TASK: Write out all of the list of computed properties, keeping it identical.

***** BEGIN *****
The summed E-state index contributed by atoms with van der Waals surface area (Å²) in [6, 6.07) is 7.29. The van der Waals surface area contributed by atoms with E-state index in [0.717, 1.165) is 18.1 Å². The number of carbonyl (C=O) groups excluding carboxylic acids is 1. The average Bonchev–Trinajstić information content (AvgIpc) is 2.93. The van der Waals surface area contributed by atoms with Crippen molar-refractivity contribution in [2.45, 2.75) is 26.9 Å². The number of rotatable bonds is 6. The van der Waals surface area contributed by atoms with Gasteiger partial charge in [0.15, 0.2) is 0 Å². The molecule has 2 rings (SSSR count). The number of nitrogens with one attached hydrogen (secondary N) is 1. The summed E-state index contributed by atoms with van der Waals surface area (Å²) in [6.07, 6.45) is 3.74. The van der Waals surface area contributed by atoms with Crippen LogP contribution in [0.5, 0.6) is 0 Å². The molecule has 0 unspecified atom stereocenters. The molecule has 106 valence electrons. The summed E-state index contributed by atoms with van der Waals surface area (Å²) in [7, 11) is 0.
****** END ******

The summed E-state index contributed by atoms with van der Waals surface area (Å²) in [6, 6.07) is 7.29. The van der Waals surface area contributed by atoms with E-state index in [0.717, 1.165) is 18.1 Å². The number of carbonyl (C=O) groups excluding carboxylic acids is 1. The average Bonchev–Trinajstić information content (AvgIpc) is 2.93. The van der Waals surface area contributed by atoms with Crippen molar-refractivity contribution in [2.45, 2.75) is 26.9 Å². The number of rotatable bonds is 6. The van der Waals surface area contributed by atoms with Gasteiger partial charge in [0.15, 0.2) is 0 Å². The molecule has 2 rings (SSSR count). The number of nitrogens with one attached hydrogen (secondary N) is 1. The summed E-state index contributed by atoms with van der Waals surface area (Å²) in [6.07, 6.45) is 3.74. The van der Waals surface area contributed by atoms with Crippen LogP contribution in [0.5, 0.6) is 0 Å². The molecule has 0 unspecified atom stereocenters. The molecule has 106 valence electrons. The summed E-state index contributed by atoms with van der Waals surface area (Å²) in [7, 11) is 0.